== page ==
Losing Heart by Donna Brown is a fast-paced novella that covers a wide range of emotions in a small number of pages. Helen is facing the most difficult of issues: she is in need of a heart transplant and has only five months to live. Cut to 6 months later and Helen is very much alive and isn’t quite worried about living life on the edge: she’s having an affair with her doctor, Jack, while her husband and the mother of the donor become more and more suspicious.
Though Helen is cheating on her husband, she’s a likable narrator who’s been put in a tough position. She’s truly in love with Jack and her husband is less than sympathetic, to put it mildly. The grieving mother of the heart donor is using Helen’s guilt to insert herself into Helen’s life more and more. She’s already balancing a very tough situation, and then things take a turn for the dark. The donor’s mom weaves her way into Helen’s life, leading to a “Fatal Attraction”-caliber showdown.
Though on first glance Losing Heart may seem like a standard contemporary romance about an affair, Helen begins to face a real danger beyond a forbidden romance. This novella is as much a thriller as it is a romance, with a very creepy and effective villain. There’s a huge amount at stake: Helen’s health, her love life, her career, her relationship with her daughter, and finally her life. Losing Heart is a breezy romantic thriller that will keep you turning the pages. Just when Helen thinks all is safe, her life takes a turn for the worse.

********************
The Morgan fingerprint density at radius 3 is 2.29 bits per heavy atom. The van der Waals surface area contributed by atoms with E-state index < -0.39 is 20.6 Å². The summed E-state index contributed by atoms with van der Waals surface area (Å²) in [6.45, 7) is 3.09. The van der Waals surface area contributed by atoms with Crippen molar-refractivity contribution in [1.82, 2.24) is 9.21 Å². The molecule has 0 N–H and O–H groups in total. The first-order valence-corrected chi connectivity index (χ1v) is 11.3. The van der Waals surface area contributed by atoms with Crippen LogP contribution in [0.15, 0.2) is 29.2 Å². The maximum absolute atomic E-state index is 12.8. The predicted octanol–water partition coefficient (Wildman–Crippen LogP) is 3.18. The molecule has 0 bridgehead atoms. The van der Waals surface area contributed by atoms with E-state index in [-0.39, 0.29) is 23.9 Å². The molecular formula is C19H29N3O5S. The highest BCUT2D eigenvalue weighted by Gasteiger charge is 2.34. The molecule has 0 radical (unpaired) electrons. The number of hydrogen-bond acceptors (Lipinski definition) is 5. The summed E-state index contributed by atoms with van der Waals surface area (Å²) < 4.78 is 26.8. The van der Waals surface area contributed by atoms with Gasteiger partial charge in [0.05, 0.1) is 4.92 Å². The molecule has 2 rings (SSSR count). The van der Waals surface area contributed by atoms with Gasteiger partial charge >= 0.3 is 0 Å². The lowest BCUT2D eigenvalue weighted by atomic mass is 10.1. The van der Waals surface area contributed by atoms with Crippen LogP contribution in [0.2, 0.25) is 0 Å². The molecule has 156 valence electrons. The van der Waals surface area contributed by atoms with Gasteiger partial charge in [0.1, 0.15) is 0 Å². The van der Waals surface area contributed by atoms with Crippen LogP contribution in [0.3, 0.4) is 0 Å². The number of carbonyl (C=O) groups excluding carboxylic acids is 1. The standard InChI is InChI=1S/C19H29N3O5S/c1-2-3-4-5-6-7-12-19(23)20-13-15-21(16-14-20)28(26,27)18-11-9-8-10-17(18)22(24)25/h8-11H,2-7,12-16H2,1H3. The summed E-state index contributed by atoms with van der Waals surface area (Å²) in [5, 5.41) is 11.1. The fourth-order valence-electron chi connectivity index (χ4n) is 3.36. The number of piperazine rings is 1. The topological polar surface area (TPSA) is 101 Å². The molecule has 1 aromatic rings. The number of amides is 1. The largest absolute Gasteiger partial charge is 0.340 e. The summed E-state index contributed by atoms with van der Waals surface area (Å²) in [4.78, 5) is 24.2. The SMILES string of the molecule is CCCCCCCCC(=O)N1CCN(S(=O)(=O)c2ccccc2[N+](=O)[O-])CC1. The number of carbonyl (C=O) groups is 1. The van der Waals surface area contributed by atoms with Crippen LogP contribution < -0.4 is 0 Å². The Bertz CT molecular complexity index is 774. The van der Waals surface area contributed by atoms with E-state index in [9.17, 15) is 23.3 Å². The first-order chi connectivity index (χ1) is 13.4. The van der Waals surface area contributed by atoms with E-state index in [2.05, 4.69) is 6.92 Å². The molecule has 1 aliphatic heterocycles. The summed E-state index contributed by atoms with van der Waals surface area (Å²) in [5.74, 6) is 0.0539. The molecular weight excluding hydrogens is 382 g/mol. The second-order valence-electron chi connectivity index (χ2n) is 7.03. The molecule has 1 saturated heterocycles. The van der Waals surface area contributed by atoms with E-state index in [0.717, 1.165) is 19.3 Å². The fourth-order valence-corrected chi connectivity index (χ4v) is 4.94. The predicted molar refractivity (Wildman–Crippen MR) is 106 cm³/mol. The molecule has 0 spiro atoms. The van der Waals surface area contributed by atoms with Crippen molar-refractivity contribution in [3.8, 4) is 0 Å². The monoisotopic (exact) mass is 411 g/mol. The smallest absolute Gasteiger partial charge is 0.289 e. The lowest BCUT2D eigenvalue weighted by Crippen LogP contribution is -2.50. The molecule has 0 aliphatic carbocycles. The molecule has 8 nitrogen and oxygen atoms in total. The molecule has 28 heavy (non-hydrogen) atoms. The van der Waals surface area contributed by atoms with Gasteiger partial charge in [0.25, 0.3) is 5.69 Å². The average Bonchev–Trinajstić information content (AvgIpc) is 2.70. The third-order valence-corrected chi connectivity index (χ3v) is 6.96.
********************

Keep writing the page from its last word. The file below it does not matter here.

The characters are well-rounded and believable, which makes this romantic thriller especially compelling. The whole set-up is riveting and relatable: why shouldn’t the mother of a donor feel some sense of connection to the recipient? And why shouldn’t the recipient feel an enormous sense of gratitude and responsibility for the donor’s mom? Put in this situation, most people would act similarly. It’s frustrating that people think Helen is being paranoid, but it’s also understandable. What makes Losing Heart so riveting is that it is both plausible and thrilling, making the plot and its terrifying climax all the more real.
The writing of star. If there’s any criticism, it’s that the novella could easily have been expanded into a full-length novel. While the pacing of the book is excellent, it wouldn’t be hurt by even more detail, even tangential information that doesn’t fully service the plot. Her daughter’s life and reaction to these developments are left mostly unexplored. The doctor is mainly a springboard for scenes with Helen, but we could have been given more of a window into his internal life and the pacing would not have suffered. Brown has created such a riveting plot with such a good concept that there’s definitely room for the world of the book to expand.
That “I wish it were longer” is the main criticism suggests Donna Brown has crafted a highly engaging novella. She is definitely a writer to watch. A major bestseller is very likely in her future.
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